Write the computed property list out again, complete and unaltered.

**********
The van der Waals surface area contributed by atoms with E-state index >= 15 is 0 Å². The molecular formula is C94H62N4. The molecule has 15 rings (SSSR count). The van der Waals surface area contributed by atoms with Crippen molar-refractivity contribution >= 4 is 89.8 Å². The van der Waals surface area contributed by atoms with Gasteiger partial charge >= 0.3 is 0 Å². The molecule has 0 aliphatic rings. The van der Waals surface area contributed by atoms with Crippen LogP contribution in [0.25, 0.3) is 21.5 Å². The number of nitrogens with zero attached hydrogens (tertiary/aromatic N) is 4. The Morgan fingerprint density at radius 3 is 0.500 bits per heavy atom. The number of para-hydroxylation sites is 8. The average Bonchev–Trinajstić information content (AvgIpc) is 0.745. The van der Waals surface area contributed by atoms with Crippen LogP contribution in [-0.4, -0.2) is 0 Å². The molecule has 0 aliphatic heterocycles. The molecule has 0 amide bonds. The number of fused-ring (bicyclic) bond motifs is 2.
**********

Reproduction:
The van der Waals surface area contributed by atoms with E-state index >= 15 is 0 Å². The molecular formula is C94H62N4. The molecule has 15 rings (SSSR count). The van der Waals surface area contributed by atoms with Crippen molar-refractivity contribution >= 4 is 89.8 Å². The van der Waals surface area contributed by atoms with Gasteiger partial charge >= 0.3 is 0 Å². The molecule has 0 aliphatic rings. The van der Waals surface area contributed by atoms with Crippen LogP contribution in [0.25, 0.3) is 21.5 Å². The number of nitrogens with zero attached hydrogens (tertiary/aromatic N) is 4. The Morgan fingerprint density at radius 3 is 0.500 bits per heavy atom. The number of para-hydroxylation sites is 8. The average Bonchev–Trinajstić information content (AvgIpc) is 0.745. The van der Waals surface area contributed by atoms with Crippen LogP contribution in [-0.4, -0.2) is 0 Å². The molecule has 0 aliphatic heterocycles. The molecule has 0 amide bonds. The number of fused-ring (bicyclic) bond motifs is 2.